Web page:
Tuesday, June 28, 2005

Delete "Save"

Read an interesting blog entry by Lars Pind today. No idea who this fellow is, but I think his idea is nuts. He has the notion that each application should auto-save data every minute or so. The theory sounds ok at first, but upon closer examination it really doesn't work.

What if the user doesn't want to save something? He has the notion that if you enter something in an application, you wanted to save it. While this might be true most of the time, its not always the case. For example, I routinely copy several items into a text editor for reference later, but I have no intention of keeping them around. This text-editing app might be open all day with these items, but at the end of the day, I close the application, and DON'T SAVE the data. In his scenario this data would be saved. But where? And what if I do this everyday, and I copy lots of stuff? I end up wasting drive space, filling it with all sorts of files that I don't want or need.

And also along these lines, when does the file get a name? When the application starts? Does that mean I now have the extra step to name something that I don't plan on keeping and don't need?

While I agree there are times that auto-save works, I disagree that EVERY application should implement it.

8 comments:

MegaManJuno said...

Makes sense to me to have it as an option for any app that would require file saves. Forcing it always-on would be a big no-no though in my book.

kordalian said...

Welcome to the age of bloat my friend. MegaMemory, MegaDiskSpace ... can't put it to waste ya know. ;-)

I suppose it's like what Google does for e-mail ... who knows.

Lars Pind said...

Hi 4hak

I don't think I did say "EVERY application" ... but even in your example, if your text editor crashes in the middle of the day where you have already pasted several items into it, but not gotten around to the "later" when you were going to reference them, you would still be better off if it had indeed saved them, and would show them to you when you reopened the app.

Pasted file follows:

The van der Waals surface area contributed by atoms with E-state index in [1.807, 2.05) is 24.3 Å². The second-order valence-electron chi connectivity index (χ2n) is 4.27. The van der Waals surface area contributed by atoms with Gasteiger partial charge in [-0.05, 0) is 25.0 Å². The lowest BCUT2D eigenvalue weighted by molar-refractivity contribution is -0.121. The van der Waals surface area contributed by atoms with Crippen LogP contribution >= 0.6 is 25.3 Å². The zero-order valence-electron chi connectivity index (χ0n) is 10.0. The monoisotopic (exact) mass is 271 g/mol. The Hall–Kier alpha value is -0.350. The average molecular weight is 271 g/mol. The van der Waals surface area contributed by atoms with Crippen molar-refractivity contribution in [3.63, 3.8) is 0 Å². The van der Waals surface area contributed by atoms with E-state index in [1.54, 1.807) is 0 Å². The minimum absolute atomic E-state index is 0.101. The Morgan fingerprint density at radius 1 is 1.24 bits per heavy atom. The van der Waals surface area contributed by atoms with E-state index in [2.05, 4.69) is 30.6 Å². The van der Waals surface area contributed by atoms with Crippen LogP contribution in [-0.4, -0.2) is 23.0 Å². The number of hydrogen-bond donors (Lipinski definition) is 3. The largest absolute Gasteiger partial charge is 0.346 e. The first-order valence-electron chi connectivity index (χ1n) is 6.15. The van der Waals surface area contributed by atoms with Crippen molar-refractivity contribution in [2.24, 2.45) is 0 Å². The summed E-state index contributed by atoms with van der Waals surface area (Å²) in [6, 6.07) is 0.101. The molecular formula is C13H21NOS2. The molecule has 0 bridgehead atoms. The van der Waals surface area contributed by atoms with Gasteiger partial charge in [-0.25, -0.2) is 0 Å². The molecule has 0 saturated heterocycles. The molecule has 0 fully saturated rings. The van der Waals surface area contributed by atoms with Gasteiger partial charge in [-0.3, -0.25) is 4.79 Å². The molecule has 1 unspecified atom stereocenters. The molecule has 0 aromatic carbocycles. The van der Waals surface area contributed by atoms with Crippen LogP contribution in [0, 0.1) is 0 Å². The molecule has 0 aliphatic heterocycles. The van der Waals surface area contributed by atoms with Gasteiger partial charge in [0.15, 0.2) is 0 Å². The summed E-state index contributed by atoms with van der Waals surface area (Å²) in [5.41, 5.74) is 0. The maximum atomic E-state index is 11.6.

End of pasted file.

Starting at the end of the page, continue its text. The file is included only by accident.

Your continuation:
And for the end of the day when you want to discard your buffer, just hit the newly invented "File > Discard" menu option.

Cheers!

Stacey said...

Lars, I'll agree I would betterin the scenario where the text editor crashes. I still think though that it doesn't make sense to just do that. I have to agree with mesgamanjuno on this one. I think having it as an option is fine.

I think there is always a place for Save, Save As, and Delete (though Google would have you believe otherwise).

Lars, you didn't address the naming of these files? When does that happen in your scenario?

It amazes me just how quickly stuff spreads with these blogs. I never imagined that I would get a response from the author of the article, but yet here it is. Kudos Lars!

MegaManJuno said...

Well as far as I see it for the file names, it could be something as simple as generating a name on the fly based on an application ID and a time-stamp or something similar. The file is then saved with this name until you choose to do something with it. If you choose to save it, the file is renamed to your chosen name. If you choose to close it without saving it/discard it, the file is deleted.

Stacey said...

MegaMan, thats not a bad design idea there. With that scenario, it would mostly satisfy my requirements, though it would take some getting used to. One thing that still bothers me is what if I decide that all of my changes, I really don't want, but I still want what I had before I started making changes?

For instance, I was working with some digital video last night in iMovie, and I tinkered around for a while, but in the end, I decided to leave it unchanged. How would it work in this auto-save scenario?

One way this could work is like Word does. It saves periodically to a temp storage, and then deletes that when you close. You get the security of saving all the time, but it doesn't keep it. But this really doesn't satisy Lars, since it doesn't come right back with this "auto-saved" file whern you re-open Word.

MegaManJuno said...

Actually, if you end up saving the file in Word before you exit, the temp file is discarded I believe.

If Word happens to crash while you're working on a document, I'm seem to recall (from personal experience) that it actually does pick up that there is a newer copy of it out there (the temp file) and asks if you want to work with that temp version instead of the "saved" version.

Stacey said...

Yeah, I think that it does check for the temp file's existence when it starts up, and if it exists, it prompts you to open it or something like that.

You know though, to truly satisfy what Lars originally said, the application would have to save continually. He mentions saving every minute or so, but when he started his argument, he said "When you enter stuff into a computer, it's usually because you want the computer to keep it for you, not because you want it to turn around and throw it away." So in this case, every time I make a change, that change should be saved. Thats a lot of overhead, in my opinion. Maybe not, but its a lot of disk activity anyways, particularly with applications dealing with large amounts of data like video editing software.